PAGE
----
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Bastyr University Library News

Selection Criteria for New Resources

by Susan Banks on 2022-05-09T12:49:31-07:00 | 0 Comments

Library stacks pre 2016 remodel

Library Stacks pre 2016 Remodel

Have you ever wondered what happens behind the library scenes to make that book “magically” appear on the shelf? Okay, well maybe you haven’t, but there are a significant number of steps before a resource, either print or digital, is available for use. They include finding, evaluating, ordering, cataloging and processing items with appropriate labels so you can find them. Who knew?

The mission of the library is to support the academic and clinical curricula for all University programs and research endeavors. To achieve this, we have a collection development policy outlining detailed selection criteria for print materials and electronic resources.

Criteria for adding new materials in all formats include:

  1. Relevance to the needs of existing or prospective academic programs;
  2. Scope and content of the work;
  3. Authority and credibility of the authors, editors and/or contributors;
  4. Reputation of the publisher or producer;
  5. Accuracy and objectivity, including opinion-based bias;
  6. Thoroughness of references to scholarly research;
  7. Depth of the existing subject collection;
  8. Currency of the information, especially for print materials in rapidly changing areas of science and medicine.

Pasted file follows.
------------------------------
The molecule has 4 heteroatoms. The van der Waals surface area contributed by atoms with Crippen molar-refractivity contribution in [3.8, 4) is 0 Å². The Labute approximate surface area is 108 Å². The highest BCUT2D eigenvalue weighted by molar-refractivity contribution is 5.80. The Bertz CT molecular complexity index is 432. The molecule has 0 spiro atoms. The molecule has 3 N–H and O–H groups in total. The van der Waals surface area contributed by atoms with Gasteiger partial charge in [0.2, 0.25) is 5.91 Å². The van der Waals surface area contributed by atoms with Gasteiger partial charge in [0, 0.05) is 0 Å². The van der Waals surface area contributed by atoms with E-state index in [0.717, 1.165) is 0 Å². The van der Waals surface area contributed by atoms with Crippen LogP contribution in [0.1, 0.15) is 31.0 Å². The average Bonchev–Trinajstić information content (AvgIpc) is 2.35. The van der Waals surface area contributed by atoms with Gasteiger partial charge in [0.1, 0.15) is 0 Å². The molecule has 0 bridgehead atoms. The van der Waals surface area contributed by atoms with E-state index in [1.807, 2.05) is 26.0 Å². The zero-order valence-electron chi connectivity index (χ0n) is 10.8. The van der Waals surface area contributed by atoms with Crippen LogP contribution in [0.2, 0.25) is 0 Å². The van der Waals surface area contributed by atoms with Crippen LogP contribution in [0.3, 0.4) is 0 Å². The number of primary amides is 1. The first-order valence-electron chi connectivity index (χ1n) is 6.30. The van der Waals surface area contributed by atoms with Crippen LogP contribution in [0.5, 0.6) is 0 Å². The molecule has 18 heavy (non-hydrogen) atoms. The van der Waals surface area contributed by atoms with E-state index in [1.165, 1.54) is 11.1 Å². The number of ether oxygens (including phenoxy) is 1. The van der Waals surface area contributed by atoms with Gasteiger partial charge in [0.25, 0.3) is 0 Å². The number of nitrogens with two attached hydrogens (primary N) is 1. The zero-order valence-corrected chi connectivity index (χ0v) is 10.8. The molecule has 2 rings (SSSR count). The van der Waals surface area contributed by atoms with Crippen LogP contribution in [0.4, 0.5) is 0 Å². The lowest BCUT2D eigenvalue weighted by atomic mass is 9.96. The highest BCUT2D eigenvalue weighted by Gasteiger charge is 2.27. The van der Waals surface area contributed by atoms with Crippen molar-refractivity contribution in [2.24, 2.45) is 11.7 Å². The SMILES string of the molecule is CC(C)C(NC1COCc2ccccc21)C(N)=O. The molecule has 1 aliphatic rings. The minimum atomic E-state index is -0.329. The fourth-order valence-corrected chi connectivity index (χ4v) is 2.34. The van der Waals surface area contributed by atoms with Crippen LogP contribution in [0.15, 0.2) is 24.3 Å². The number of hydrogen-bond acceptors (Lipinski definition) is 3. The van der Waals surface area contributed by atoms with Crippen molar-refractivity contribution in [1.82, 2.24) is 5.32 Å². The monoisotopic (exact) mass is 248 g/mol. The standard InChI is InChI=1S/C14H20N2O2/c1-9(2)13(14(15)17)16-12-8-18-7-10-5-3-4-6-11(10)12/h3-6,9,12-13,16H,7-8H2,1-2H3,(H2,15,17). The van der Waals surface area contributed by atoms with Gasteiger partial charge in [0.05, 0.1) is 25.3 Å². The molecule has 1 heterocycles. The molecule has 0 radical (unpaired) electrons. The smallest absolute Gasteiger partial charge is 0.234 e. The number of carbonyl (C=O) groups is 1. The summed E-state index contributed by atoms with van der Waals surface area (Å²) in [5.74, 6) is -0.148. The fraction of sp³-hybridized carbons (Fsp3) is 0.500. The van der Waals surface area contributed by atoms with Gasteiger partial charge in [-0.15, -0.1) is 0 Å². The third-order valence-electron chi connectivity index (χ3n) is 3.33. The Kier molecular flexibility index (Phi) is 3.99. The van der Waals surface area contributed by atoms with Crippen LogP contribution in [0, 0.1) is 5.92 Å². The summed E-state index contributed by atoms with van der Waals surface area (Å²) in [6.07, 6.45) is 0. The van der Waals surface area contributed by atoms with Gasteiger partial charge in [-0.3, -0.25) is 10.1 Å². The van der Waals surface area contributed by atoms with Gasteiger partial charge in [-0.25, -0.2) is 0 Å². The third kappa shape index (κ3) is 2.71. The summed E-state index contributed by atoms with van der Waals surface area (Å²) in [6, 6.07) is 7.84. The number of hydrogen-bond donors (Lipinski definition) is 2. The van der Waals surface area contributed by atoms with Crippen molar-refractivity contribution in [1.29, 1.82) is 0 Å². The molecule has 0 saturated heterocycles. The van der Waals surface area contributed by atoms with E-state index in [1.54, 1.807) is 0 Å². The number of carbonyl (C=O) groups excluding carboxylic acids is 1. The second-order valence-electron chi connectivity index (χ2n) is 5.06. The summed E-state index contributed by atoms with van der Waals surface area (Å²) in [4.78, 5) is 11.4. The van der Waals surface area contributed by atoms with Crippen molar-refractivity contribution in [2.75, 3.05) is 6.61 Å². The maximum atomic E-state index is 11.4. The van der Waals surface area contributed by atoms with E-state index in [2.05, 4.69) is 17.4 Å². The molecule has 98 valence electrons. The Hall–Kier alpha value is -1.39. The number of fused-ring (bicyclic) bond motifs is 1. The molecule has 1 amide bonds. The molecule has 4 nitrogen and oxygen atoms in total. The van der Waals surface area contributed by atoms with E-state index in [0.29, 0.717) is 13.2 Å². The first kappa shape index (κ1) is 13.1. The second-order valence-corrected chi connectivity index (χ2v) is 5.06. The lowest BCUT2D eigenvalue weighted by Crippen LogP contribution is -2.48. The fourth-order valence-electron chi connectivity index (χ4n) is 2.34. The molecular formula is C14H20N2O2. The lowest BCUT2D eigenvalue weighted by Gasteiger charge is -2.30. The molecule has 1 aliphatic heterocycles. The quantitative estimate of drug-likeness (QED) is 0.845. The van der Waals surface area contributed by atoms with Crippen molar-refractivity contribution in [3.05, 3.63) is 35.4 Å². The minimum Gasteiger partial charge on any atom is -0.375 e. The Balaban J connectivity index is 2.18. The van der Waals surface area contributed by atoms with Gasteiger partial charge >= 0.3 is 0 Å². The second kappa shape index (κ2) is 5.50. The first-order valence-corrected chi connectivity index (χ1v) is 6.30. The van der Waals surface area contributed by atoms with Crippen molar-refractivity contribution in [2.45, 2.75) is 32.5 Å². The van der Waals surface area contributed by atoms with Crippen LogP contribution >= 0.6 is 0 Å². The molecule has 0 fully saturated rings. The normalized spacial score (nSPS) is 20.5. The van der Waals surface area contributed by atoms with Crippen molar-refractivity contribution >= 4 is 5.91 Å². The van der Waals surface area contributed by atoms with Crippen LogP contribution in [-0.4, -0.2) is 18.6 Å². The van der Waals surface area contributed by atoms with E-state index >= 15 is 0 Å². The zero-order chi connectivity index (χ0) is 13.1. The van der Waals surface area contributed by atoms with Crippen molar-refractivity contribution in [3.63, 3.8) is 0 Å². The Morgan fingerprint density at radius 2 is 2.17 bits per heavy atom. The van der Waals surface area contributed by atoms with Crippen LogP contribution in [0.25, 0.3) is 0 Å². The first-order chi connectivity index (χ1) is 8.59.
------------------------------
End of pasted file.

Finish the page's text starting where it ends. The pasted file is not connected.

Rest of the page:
Additional considerations for electronic resources include 24-hour accessibility with remote access from home when appropriate and affordable, cost, compatibility with the network and site license agreements. Specific selection criteria for journals include scope and coverage, source, quality, uniqueness of content, audience, database indexing, and completeness of holdings.

Just where do we find these resources? The selection process includes an ongoing survey of book reviews, publishers’ catalogs, listservs, RSS feeds and bibliographies. Many items are acquired via recommendations from faculty, staff and students which we particularly value. If you’d like to suggest an item, here’s how.

Over time, the collection evolves. Early on, scholarly complementary and alternative medicine books were scarce, so the library also bought credible consumer ones. Community members frequently visited the library and could even check out materials.

More recently, eResources have exploded resulting in fewer print journals and to a lesser degree, books. When the library underwent a major remodel in 2016, the collection was honed to a tight clinical collection with a strong emphasis on traditional world medicines and the natural health arts and sciences.

When books become outdated and worn, they’re weeded (removed…don’t you love that term…), better databases replace old ones and worn out items are “retired.” Items that were appropriate when purchased may no longer be a good fit. These decisions are continuously made using the same criteria as for purchasing. The ultimate goal is to create the strongest collection possible given the collection development policy. As always, if you have any questions, please contact the library,

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